Sunday, August 12, 2012

Start Fighting Wrinkles in Your Prime

Out of sight, out of mind. Everybody knows the saying and it holds true to everything, including wrinkles in your youth. Nature's out to get your skin. The sun is out to get your skin, I know. Aging is an inevitable insidious process and like all insidious processes, it needs to be treated long before it is seen. Some people may argue that I am way too conscious of future wrinkles for a young women in her 20s, however, I am what you might call an investor- a person who understands that if you invest today, reducing disposable income now, you yield more later. Fighting wrinkles at an early age  starts with three things, in my opinion. Notice I said "starts" not ends.

1) Moisturizing all the time: I am not going to endorse any moisturizers. I actually use a very generic brand of moisturizer. Whether or not you moisturize, I believe, will always be more important than what you use. Moisturizing must be done after every bath or shower. Whenever I come out of the shower, I apply lotion to almost every part of my body, paying extra attention to the parts I know are more prone to drying up during the day. The critical areas (more so when the weather is cold) are your cheeks, your legs, feet and arms. Naturally, if you have oily skin, application must be sparse.

This is your skin each time you let it
dry (on a microscopic level)
Have you ever wondered why the skin on people's hands ages a lot faster than the skin on other parts of their bodies? It's because our hands are constantly getting washed and aren't moisturized as often. If you don't carry a hand lotion around in your handbag, you have got to start doing that. Whenever I wash my hands, even if it's away from home, I follow that up with my hand lotion.

Dry skin not only cracks, it also ages faster. Try to picture a river bed drying up and how it looks during a drought. You do not ever want to put your skin through that kind of stress. If you do not do that, your skin will look better when you're older.

Sunscreen's not only for the beach and it sure isn't only for
2) Sunscreen- no matter what race you are: The sun is a real aging accelerator. Everybody has heard that, but few people actually think about it. Women of color have an advantage over women of other races, and that advantage is melanin. It makes us darker skinned than everyone else, and a century ago, that was considered a bad thing. Now it's widely known that melanin, actually protects from the sun's UV rays, one of which, UVA, is responsible for wrinkles. Collagen is found in your skin and gives it elasticity. Unfortunately for all the sunbathers out there, UVA penetrates skin barriers and depletes collagen, leading to looser, weaker, wrinkled skin. Women of color enjoy the benefits of the natural sunscreen called melanin, but they could really boost their advantage by acting like they don't have it. Wear sunscreen daily. Don't slather it on like you're going to roast on the beach, but put some on your face, your neck and chest religiously and it will pay off. I go out of my way and use it on my arms and legs if they are going to be exposed. What you are doing is slowing down aging. It is better you do so now than when you are 39 years old and start to see the first few furrows on your forehead and crows feat. One way to cheat is to find a moisturizer with a good SPF (20+), then you'll be moisturizing and protecting from the sun simultaneously.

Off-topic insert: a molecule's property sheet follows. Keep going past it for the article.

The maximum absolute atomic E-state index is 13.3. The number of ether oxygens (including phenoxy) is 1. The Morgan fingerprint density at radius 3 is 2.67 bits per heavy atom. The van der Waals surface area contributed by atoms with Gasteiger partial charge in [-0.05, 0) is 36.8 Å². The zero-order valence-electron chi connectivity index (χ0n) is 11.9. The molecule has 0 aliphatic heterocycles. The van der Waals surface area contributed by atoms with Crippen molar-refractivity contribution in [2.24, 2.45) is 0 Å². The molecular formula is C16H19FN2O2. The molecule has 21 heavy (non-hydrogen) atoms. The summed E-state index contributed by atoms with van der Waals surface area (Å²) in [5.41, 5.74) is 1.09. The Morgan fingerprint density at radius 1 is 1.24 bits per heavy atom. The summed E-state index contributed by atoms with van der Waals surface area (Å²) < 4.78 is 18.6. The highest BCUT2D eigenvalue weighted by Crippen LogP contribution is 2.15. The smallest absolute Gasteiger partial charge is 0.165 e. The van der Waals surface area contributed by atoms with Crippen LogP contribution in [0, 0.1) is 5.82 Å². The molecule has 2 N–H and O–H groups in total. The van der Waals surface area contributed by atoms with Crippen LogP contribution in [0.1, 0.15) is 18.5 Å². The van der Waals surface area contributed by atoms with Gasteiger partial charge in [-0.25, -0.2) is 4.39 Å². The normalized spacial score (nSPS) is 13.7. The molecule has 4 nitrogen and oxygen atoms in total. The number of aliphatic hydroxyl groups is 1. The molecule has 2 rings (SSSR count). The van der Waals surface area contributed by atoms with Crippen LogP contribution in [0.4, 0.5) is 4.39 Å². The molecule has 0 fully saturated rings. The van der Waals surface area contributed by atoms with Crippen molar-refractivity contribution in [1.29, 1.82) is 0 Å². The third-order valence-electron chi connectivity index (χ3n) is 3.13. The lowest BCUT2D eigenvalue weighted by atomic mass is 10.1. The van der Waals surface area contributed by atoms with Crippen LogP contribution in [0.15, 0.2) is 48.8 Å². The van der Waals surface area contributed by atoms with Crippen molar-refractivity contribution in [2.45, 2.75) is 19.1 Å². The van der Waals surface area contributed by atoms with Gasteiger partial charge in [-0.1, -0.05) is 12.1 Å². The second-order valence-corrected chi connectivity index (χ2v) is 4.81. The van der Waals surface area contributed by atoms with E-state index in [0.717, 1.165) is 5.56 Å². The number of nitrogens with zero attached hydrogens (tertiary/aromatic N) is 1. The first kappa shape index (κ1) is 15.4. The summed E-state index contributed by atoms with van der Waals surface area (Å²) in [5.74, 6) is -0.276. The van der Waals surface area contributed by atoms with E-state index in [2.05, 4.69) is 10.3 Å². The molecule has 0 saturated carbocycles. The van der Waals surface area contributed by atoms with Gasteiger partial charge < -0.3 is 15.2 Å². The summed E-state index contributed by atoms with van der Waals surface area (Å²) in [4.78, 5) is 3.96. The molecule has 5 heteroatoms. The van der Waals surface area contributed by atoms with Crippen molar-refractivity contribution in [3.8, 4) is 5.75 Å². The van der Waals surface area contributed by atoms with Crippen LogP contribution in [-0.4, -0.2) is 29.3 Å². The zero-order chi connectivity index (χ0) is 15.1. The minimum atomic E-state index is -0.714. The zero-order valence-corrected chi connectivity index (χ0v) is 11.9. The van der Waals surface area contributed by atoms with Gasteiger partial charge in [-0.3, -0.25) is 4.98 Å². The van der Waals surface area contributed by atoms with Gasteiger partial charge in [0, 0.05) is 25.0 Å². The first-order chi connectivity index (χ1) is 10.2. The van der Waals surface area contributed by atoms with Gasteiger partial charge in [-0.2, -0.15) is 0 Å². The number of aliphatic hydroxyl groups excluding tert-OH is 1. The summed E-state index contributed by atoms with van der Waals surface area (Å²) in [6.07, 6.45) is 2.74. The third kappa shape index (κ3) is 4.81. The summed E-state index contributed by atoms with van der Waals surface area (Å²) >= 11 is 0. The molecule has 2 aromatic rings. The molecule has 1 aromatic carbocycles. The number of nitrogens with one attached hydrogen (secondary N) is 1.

Your skin loves cold water, even if you don't
3) Don't wash your face with water that's too warm: Cold water is actually very good for your skin. Believe it or not, it decelerates wrinkling. I remember when I was 13 years old, my dad and I went to visit one of my aunts in the UK. I haven't seen her since then, but I remember back then she was one of those women in their mid-40s who looked 10 years younger. We'd been sitting at the dining table and the conversation took the direction of youthful looks. She turned my way and said, "You know, people always ask me what I do to the skin on my face. I'm not spending a fortune on it. You know why I look like this? It's because I have never once washed my face with warm water." I, of course, thought that was a little odd. I thought that was just an old wive's tale. Turns out it isn't. A little bit of online research proved me wrong. I started washing my washing my face exclusively with cold water when I started college. It was tough to stick to the cold water but you get used to it. It got to a point where splashing cold water on my face was the most refreshing part of my day. I am nowhere near old and still boast the best skin among my girlfriends. It's not all genetics. Thanks to this part of my skin care regime, I will hold on to that title for many years.